To achieve registration a design must satisfy several prerequisite requirements, such as novelty and creativity. Novelty signifies that the design, before application, must not have been included in publications or catalogues, publicized through sales or exhibition, or exposed in any other manner such that somebody could identify it. Further, creativeness signifies that a person with ordinary skill in the art could not easily create a given design based on pre-existing internationally or domestically known designs, well-known shapes, patterns, or colors, or any combination thereof. Interplay between designs and trademarks However, even if the aforementioned requirements are satisfied, designs which are liable to create confusion over articles connected with another person’s business cannot be registered and shall be invalidated if granted. Typical examples include designs which use another person’s well-known trademarks, service marks, collective marks, or business emblems (including 3D trademarks). Here, a question arises as to whether a likelihood of confusion requires that there be similarity between the design article and the designated goods of the trademark. Likelihood of confusion Regarding the above question, the court recently answered that similarity between the design article and the designated goods of the trademark is not required in finding a likelihood of confusion. (Patent High Court, 2020heo6255, November 18, 2021) The registered design in question is shown as below and was for a “handbag accessory”. Fig. 1 Fig. 2 Fig. 3    (original 3D file)         (front view)      (Side view) This case examines whether or not the plaintiff’s registered design possesses the possibility of confusion with the defendant’s products related to the trademarks as below, and if so, whether the plaintiff’s registered design should be invalidated. Pre-existing Trademark 1  Pre-existing Trademark 2             (Classes 6,9,14,18,20,24)                  (Classes 14,25,26) Well-known or remarkably famous trademarks are protected, regardless of whether they are registered under the Trademark Act, by restricting the registration of any identical or similar marks. An application for the registration of a similar mark filed by a person other than the owner of such a well-known/famous trademark will be rejected; and, if registration is erroneously granted, the mark will be subject to invalidation. Registration of a similar mark may also be rejected even if the goods of the trademark application are not identical or similar to those of the well-known/famous trademark due to the possibility of misleading the consumers about the origin of the goods as well as anti-competitive practices. Given the global brand recognition of Chanel, whether or not the defendant’s pre-existing trademarks met the legal standards for being ‘famous’ was not in question. Rather, the key issue was with respect to whether or not the plaintiff’s registered design was likely to cause confusion over articles connected with the defendant’s business. The court ruled that there indeed was a possibility of confusion. The following outlines the court’s reasoning: The registered design is comprised of two overlapping circular rings similar to the English letter “O”, and is closed overall, while the pre-existing trademarks consist of two “C”s overlapping in different directions, with both sides open. The registered design shows five thin “O” shaped rings that are connected to form a single ring, while the pre-existing trademark is in the shape of a thick, black English letter “C”. The design differs from the trademark in that the two disk rings are combined in a ring shape to form a three-dimensional effect, while the trademark is flat and two-dimensional. A key similarity between the registered design in question and the pre-existing trademarks involves an intersection and overlapping of two characters featuring the same thickness while both converge at the same angle. The area that intersects and combines symmetrically is the dominant aesthetic feature of the trademarks and designs as well. Despite the above-mentioned differences therebetween, they are too minor to offset the overwhelming similarity in their dominant aesthetic features. Therefore, overall, the two are similar enough to reasonably conclude that it may create confusion over articles connected with the trademark owner’s business. It is important to note that plaintiff’s argument that “the designated products on which the design is to be applied differ in purpose and function from the defendant’s products, and are therefore unlikely to cause confusion”, was rejected by the court. According to the court, it is because as long as there is a possibility of confusion between the registered design and the articles connected with another person’s business, the products of the registered design and the products of the pre-existing trademark are not required to be the same or similar for the purposes of invalidating the registered design. However, there were two important additional factors that the court considered in reaching its decision. First, the product of the plaintiff, in this case a handbag, was comprised of zippers, straps, and materials that were used in the same or similar fashion to those of the defendants’ products. Second, the plaintiff’s design was separately applied for and registered as a trademark for the same design in class 18, which pertains to leather and leather imitation products, which includes handbags. Notes Well-known trademarks are legally protected under both the Trademark Act and the Design Protection Act. According to the Trademark Act, any trademark likely to cause confusion with the goods or business of another person that is remarkably recognized by consumers is ineligible for trademark registration. Similarly, the Design Protection Act states that the application of a design likely to cause confusion with an article associated with another person’s business may be rejected if it is found to be to identical or similar to a pre-existing trademark. Here, as long as there is a possibility of confusion over articles connected with another person’s business, the products of the design and the goods of the trademark are not required to be the same or similar for the purposes of rejecting a design application or invalidating a registered design. When considering filing a design application, it is important to do a similarity search not only for prior designs but also pre-existing trademarks which are well known or famous in the market.   Written by Ben Yuu (Managing Partner)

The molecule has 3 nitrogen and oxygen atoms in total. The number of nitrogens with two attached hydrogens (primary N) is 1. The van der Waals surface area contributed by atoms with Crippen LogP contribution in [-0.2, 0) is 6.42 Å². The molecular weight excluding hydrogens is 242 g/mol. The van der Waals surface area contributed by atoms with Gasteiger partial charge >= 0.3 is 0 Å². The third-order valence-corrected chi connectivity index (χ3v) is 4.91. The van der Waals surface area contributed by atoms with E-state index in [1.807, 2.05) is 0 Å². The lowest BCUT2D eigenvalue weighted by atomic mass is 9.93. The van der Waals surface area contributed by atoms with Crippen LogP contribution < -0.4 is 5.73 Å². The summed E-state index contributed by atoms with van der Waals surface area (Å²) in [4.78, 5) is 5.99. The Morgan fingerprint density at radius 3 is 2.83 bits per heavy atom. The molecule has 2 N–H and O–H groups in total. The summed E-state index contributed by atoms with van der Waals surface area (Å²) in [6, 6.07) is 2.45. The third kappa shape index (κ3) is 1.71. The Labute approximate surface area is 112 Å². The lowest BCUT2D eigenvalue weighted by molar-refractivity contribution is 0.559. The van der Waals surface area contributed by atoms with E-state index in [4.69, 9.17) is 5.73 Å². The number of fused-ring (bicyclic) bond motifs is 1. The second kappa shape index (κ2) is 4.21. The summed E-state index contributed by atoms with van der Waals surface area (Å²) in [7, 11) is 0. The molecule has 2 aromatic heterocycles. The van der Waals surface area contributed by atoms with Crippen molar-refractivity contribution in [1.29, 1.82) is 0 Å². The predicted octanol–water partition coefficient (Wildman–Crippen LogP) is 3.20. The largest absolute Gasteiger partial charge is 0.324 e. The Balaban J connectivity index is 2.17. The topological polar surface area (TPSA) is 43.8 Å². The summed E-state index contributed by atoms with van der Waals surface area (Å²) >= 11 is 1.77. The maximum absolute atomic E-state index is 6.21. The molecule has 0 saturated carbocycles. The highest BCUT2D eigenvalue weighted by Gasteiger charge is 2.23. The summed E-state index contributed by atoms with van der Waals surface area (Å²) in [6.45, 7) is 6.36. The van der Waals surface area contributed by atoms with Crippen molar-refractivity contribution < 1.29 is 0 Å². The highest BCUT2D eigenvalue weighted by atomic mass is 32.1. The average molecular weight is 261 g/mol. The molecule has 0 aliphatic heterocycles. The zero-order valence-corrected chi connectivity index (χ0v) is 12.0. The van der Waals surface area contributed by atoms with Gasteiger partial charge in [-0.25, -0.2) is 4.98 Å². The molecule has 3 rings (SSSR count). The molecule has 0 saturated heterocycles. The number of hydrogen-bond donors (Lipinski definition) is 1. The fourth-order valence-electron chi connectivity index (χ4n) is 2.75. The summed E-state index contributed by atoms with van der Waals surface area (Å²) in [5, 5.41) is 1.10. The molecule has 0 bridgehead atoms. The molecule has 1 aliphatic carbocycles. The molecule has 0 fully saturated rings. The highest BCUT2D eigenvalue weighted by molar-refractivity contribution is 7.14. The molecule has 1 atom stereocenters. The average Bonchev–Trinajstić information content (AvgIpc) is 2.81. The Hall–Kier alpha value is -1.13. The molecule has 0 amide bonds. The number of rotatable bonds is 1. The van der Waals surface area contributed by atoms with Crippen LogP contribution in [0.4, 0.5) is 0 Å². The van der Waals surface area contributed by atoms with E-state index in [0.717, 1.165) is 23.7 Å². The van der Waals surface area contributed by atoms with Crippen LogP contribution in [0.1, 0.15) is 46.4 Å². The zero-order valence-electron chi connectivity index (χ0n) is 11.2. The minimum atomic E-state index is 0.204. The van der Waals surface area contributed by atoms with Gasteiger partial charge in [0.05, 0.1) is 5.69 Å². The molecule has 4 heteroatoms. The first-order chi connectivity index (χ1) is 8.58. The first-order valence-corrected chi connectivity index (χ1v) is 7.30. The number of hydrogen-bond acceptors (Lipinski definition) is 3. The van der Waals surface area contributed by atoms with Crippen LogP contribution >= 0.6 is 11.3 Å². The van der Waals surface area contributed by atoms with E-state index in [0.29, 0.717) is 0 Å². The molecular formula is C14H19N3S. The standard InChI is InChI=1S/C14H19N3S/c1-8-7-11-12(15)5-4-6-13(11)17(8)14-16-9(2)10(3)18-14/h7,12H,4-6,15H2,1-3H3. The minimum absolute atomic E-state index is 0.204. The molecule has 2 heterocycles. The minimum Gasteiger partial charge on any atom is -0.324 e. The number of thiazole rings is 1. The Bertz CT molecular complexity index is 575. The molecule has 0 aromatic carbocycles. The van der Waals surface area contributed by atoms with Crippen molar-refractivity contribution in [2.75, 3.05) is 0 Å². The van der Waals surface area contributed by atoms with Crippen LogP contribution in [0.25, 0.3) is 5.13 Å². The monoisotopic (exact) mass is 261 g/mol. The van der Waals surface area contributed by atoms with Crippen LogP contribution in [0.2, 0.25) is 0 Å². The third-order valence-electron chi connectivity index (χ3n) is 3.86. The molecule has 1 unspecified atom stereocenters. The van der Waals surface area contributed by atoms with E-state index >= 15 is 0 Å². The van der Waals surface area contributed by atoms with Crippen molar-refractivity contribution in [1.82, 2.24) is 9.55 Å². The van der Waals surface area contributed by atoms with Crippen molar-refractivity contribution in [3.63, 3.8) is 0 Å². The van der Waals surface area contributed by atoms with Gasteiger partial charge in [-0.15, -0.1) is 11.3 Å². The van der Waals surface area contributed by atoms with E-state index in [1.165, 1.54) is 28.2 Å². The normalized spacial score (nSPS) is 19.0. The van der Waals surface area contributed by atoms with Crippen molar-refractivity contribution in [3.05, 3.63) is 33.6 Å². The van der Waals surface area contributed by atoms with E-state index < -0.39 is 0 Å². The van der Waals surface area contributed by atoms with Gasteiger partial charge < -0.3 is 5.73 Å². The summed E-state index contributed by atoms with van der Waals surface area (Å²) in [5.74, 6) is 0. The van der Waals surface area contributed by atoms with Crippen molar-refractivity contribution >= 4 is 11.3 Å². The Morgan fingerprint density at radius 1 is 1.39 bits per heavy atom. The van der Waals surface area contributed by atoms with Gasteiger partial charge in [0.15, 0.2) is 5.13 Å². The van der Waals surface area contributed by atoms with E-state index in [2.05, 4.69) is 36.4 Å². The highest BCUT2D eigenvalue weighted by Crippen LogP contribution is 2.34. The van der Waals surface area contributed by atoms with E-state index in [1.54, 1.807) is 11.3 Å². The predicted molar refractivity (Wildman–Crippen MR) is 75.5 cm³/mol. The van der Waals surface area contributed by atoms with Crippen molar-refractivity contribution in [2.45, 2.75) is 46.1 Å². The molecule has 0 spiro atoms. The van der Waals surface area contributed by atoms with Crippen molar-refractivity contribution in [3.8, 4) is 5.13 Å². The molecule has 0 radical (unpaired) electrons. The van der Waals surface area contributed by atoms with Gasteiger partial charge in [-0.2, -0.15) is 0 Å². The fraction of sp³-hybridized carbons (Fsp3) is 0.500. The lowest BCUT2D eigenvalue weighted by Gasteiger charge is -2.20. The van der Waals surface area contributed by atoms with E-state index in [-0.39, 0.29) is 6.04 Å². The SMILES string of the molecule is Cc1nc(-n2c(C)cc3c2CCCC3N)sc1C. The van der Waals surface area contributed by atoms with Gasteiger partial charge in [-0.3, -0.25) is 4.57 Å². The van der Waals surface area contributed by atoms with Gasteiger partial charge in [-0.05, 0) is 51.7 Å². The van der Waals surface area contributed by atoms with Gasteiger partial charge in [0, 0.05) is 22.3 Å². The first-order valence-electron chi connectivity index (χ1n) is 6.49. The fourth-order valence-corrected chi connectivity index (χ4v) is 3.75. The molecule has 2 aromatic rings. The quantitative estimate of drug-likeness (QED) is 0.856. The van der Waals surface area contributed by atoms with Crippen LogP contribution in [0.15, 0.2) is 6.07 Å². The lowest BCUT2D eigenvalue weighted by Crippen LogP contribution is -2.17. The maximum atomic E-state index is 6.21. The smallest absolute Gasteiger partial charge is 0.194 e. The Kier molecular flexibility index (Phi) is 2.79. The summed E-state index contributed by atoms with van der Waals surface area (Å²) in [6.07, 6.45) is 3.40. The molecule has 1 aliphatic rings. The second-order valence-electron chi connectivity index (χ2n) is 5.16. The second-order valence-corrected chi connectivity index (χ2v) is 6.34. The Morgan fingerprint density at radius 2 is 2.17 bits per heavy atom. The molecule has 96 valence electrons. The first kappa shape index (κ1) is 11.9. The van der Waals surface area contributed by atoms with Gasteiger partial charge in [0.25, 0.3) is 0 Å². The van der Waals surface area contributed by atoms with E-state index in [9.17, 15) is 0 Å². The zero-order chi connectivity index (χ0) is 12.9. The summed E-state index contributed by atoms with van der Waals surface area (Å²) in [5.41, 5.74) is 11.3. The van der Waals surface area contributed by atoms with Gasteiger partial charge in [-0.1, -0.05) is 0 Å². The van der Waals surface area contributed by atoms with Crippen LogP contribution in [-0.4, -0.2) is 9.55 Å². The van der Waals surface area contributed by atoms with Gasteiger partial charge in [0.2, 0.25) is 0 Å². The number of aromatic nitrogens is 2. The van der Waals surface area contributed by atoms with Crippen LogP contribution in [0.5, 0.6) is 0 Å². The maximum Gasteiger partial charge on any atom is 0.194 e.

2022-04-20